If a sentence is starting with any variation of "some people", you know it's garbage.
There's a big difference, namely opinion vs. fact. Saying that some people have an argument to make that something is racist could be meaningful depending on the strength of the arguments, because whether it's racist is not a factual matter. When Trump says it, it's about facts. "Lots of people are saying X" where X is an event that did not in fact occur. The number of people saying something factually incorrect is irrelevant.
Re: Re: Re: Re: Re: Re: Re: Re: Re: Re: Missed the point
I am not saying BLOCK them, I am saying no free admittance and easy access as a refugee. Each refugee needs to be reviewed as a special case.
That's exactly what we're doing. Any claims by Trump or anyone else that we have no idea who we're letting in are hogwash. The screening is of course imperfect but we didn't just throw the doors open, and we are bringing in tens of thousands of Syrian refugees, not millions.
This would make future meritless suits that much harder.
I would like to think that's true, but with so many meritless suits after our legal system has been in place for so long, I'm not so sure. It doesn't have to get very far to be cheaper to settle than to fight. Just discovery alone can be crippling for a small company. You're right about EFF but there's only so much they can do.
You think the MPAA and RIAA et al would just let service providers go about their business if the DMCA were repealed? No, they would launch a blizzard of lawsuits, and only the biggest players would be able to survive it. Would the suits have any merit? Does it even matter? That's why the safe harbors are important.
as I said before I'm reacting to that "magic of the market" trope. It really does annoy me.
Supply and demand really is an incredibly powerful thing. However I think where it goes wrong is with some people thinking that the solution is to back off and let everyone do what they want without interference. Sounds nice, but that results in the powerful preying on the weak and uninformed.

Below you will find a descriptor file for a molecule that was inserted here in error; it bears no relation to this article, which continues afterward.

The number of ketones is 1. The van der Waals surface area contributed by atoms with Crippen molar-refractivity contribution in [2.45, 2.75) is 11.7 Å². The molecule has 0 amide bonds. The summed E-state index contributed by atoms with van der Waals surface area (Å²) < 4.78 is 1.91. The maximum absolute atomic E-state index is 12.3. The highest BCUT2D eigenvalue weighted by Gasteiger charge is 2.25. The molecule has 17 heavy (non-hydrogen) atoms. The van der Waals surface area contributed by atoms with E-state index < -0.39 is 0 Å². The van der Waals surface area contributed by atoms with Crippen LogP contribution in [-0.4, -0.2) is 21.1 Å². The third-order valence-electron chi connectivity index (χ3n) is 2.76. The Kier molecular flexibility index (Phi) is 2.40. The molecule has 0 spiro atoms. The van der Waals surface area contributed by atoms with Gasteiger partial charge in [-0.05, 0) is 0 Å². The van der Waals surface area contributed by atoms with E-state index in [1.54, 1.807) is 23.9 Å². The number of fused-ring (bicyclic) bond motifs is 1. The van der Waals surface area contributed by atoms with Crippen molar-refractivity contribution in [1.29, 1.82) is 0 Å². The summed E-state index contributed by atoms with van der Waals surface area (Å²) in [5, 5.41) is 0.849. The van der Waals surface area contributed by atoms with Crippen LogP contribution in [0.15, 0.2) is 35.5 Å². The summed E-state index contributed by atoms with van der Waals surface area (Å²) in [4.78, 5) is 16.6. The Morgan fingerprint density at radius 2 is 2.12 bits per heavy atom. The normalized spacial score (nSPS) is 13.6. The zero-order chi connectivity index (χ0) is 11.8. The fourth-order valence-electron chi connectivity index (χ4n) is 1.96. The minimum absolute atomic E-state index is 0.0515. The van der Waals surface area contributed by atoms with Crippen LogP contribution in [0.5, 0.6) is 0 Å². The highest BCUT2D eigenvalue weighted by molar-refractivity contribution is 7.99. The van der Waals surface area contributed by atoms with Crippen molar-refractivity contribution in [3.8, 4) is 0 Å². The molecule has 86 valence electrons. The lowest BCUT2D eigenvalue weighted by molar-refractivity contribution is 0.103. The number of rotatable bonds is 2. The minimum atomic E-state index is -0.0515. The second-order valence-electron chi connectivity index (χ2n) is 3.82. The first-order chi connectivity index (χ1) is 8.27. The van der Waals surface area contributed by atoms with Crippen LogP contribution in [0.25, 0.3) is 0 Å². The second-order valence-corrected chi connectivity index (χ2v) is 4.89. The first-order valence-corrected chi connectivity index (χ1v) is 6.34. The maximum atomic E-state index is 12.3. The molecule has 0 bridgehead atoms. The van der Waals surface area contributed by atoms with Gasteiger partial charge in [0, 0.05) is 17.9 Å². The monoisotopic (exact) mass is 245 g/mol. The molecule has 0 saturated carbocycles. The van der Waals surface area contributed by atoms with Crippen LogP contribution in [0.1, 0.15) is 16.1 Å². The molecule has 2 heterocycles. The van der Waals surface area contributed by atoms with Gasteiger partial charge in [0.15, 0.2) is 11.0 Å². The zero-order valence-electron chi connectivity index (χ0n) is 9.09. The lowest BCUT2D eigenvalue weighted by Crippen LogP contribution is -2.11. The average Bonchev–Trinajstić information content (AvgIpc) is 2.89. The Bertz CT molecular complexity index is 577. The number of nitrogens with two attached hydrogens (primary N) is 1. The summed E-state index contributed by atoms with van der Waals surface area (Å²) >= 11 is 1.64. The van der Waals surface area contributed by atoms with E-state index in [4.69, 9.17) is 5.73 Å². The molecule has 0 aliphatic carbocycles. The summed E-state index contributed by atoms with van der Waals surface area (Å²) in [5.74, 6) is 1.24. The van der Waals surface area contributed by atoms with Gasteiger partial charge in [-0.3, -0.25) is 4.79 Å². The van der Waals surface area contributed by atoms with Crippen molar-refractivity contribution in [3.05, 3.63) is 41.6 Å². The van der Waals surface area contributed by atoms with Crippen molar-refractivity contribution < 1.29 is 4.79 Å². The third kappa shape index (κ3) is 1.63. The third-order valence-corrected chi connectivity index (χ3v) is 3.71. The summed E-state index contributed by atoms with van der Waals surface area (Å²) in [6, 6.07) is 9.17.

Kickstarter backers who get a game key in exchange for early backing of a game ARE the most passionate fans... but that doesn't mean they're the best suited to reviewing a game, because they already have a stake in how it's perceived.
Also, people (not picking on gamers, this is a human thing) tend to justify decisions after the fact. If I spent money on something, I will subconsciously find ways to believe that it was a good idea to do so. Someone who spent a lot of money before the game even came out might be even more motivated to do that.
Re: Re: Re: Re: Re: Re: Re: Re: Federal Regulation...
It's not, as such...
Erm, yes it does.
Now I'm confused.
Particularly since you'll find other distortions, e.g. subsidies, in play as well if you dig a bit.
I think it's worth noting that there could be a market that isn't 100% free but mostly operates that way. There may not be a market that is totally and entirely free from interference but that isn't a very useful standard to apply (IMO).
"the laws and forces of supply and demand are free from any intervention by a government, price-setting monopoly, or other authority."
I interpret that to mean supply and demand is allowed to operate freely. So you don't have things like price floors or tariffs. Regulations about, for example, collusion actually promote the operation of a free market.